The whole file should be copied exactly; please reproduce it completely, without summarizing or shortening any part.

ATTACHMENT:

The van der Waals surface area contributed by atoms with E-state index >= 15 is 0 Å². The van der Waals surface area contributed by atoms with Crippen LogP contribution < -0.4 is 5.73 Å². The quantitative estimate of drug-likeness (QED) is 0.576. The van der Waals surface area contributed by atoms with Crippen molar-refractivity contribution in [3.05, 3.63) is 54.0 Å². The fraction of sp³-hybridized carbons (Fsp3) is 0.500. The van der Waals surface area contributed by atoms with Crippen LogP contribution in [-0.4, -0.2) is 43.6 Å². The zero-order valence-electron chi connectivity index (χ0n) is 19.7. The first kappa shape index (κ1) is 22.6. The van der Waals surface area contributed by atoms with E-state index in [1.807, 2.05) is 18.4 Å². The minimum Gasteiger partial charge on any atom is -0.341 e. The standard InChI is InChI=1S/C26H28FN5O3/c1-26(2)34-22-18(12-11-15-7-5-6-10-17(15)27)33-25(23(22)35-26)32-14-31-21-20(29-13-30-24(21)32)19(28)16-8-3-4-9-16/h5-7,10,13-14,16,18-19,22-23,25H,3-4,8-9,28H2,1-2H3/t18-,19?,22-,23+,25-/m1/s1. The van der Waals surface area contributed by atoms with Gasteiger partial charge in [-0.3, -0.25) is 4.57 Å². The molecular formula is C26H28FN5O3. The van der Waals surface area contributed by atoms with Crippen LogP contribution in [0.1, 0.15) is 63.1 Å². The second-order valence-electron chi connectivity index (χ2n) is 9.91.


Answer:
The van der Waals surface area contributed by atoms with E-state index >= 15 is 0 Å². The van der Waals surface area contributed by atoms with Crippen LogP contribution < -0.4 is 5.73 Å². The quantitative estimate of drug-likeness (QED) is 0.576. The van der Waals surface area contributed by atoms with Crippen molar-refractivity contribution in [3.05, 3.63) is 54.0 Å². The fraction of sp³-hybridized carbons (Fsp3) is 0.500. The van der Waals surface area contributed by atoms with Crippen LogP contribution in [-0.4, -0.2) is 43.6 Å². The zero-order valence-electron chi connectivity index (χ0n) is 19.7. The first kappa shape index (κ1) is 22.6. The van der Waals surface area contributed by atoms with E-state index in [1.807, 2.05) is 18.4 Å². The minimum Gasteiger partial charge on any atom is -0.341 e. The standard InChI is InChI=1S/C26H28FN5O3/c1-26(2)34-22-18(12-11-15-7-5-6-10-17(15)27)33-25(23(22)35-26)32-14-31-21-20(29-13-30-24(21)32)19(28)16-8-3-4-9-16/h5-7,10,13-14,16,18-19,22-23,25H,3-4,8-9,28H2,1-2H3/t18-,19?,22-,23+,25-/m1/s1. The van der Waals surface area contributed by atoms with Gasteiger partial charge in [-0.3, -0.25) is 4.57 Å². The molecular formula is C26H28FN5O3. The van der Waals surface area contributed by atoms with Crippen LogP contribution in [0.1, 0.15) is 63.1 Å². The second-order valence-electron chi connectivity index (χ2n) is 9.91.